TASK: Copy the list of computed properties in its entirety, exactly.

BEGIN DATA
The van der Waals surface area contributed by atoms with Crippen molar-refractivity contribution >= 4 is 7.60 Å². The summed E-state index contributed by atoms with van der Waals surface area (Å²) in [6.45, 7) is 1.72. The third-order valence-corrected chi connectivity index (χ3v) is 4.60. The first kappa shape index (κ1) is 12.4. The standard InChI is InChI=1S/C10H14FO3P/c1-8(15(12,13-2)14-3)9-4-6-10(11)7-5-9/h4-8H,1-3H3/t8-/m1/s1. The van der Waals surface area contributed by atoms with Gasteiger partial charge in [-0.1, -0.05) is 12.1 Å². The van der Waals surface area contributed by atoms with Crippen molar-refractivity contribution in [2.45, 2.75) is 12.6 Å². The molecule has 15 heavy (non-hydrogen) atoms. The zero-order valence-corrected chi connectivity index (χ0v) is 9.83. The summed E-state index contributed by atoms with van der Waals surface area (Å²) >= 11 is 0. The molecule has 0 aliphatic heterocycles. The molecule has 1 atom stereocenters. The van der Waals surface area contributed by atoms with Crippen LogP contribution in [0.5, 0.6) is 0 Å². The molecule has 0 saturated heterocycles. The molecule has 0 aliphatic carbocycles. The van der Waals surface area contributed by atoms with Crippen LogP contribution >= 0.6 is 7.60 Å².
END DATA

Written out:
The van der Waals surface area contributed by atoms with Crippen molar-refractivity contribution >= 4 is 7.60 Å². The summed E-state index contributed by atoms with van der Waals surface area (Å²) in [6.45, 7) is 1.72. The third-order valence-corrected chi connectivity index (χ3v) is 4.60. The first kappa shape index (κ1) is 12.4. The standard InChI is InChI=1S/C10H14FO3P/c1-8(15(12,13-2)14-3)9-4-6-10(11)7-5-9/h4-8H,1-3H3/t8-/m1/s1. The van der Waals surface area contributed by atoms with Gasteiger partial charge in [-0.1, -0.05) is 12.1 Å². The van der Waals surface area contributed by atoms with Crippen molar-refractivity contribution in [2.45, 2.75) is 12.6 Å². The molecule has 15 heavy (non-hydrogen) atoms. The zero-order valence-corrected chi connectivity index (χ0v) is 9.83. The summed E-state index contributed by atoms with van der Waals surface area (Å²) >= 11 is 0. The molecule has 0 aliphatic heterocycles. The molecule has 1 atom stereocenters. The van der Waals surface area contributed by atoms with Crippen LogP contribution in [0.5, 0.6) is 0 Å². The molecule has 0 saturated heterocycles. The molecule has 0 aliphatic carbocycles. The van der Waals surface area contributed by atoms with Crippen LogP contribution >= 0.6 is 7.60 Å².